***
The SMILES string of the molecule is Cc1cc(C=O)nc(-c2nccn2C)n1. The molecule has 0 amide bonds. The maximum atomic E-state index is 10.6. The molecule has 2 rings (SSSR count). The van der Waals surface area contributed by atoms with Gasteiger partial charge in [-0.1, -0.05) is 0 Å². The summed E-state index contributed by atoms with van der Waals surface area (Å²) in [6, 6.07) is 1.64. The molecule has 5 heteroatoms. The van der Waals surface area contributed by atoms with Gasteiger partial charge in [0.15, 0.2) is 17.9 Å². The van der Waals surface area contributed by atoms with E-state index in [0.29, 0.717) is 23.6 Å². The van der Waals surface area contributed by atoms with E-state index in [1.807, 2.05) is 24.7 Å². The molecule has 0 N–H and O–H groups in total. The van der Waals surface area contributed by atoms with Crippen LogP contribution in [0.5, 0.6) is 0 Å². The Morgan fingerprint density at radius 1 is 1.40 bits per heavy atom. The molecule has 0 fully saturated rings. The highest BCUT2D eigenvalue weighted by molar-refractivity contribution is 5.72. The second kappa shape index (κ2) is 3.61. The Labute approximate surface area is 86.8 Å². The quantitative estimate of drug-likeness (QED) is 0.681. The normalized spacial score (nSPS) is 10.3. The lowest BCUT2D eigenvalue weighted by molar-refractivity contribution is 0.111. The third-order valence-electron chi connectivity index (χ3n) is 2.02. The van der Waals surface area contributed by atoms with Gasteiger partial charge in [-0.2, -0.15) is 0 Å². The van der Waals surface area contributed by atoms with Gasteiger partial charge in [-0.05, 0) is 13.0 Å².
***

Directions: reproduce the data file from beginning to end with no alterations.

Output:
The SMILES string of the molecule is Cc1cc(C=O)nc(-c2nccn2C)n1. The molecule has 0 amide bonds. The maximum atomic E-state index is 10.6. The molecule has 2 rings (SSSR count). The van der Waals surface area contributed by atoms with Gasteiger partial charge in [-0.1, -0.05) is 0 Å². The summed E-state index contributed by atoms with van der Waals surface area (Å²) in [6, 6.07) is 1.64. The molecule has 5 heteroatoms. The van der Waals surface area contributed by atoms with Gasteiger partial charge in [0.15, 0.2) is 17.9 Å². The van der Waals surface area contributed by atoms with E-state index in [0.29, 0.717) is 23.6 Å². The van der Waals surface area contributed by atoms with E-state index in [1.807, 2.05) is 24.7 Å². The molecule has 0 N–H and O–H groups in total. The van der Waals surface area contributed by atoms with Crippen LogP contribution in [0.5, 0.6) is 0 Å². The Morgan fingerprint density at radius 1 is 1.40 bits per heavy atom. The molecule has 0 fully saturated rings. The highest BCUT2D eigenvalue weighted by molar-refractivity contribution is 5.72. The second kappa shape index (κ2) is 3.61. The Labute approximate surface area is 86.8 Å². The quantitative estimate of drug-likeness (QED) is 0.681. The normalized spacial score (nSPS) is 10.3. The lowest BCUT2D eigenvalue weighted by molar-refractivity contribution is 0.111. The third-order valence-electron chi connectivity index (χ3n) is 2.02. The van der Waals surface area contributed by atoms with Gasteiger partial charge in [-0.2, -0.15) is 0 Å². The van der Waals surface area contributed by atoms with Gasteiger partial charge in [-0.05, 0) is 13.0 Å².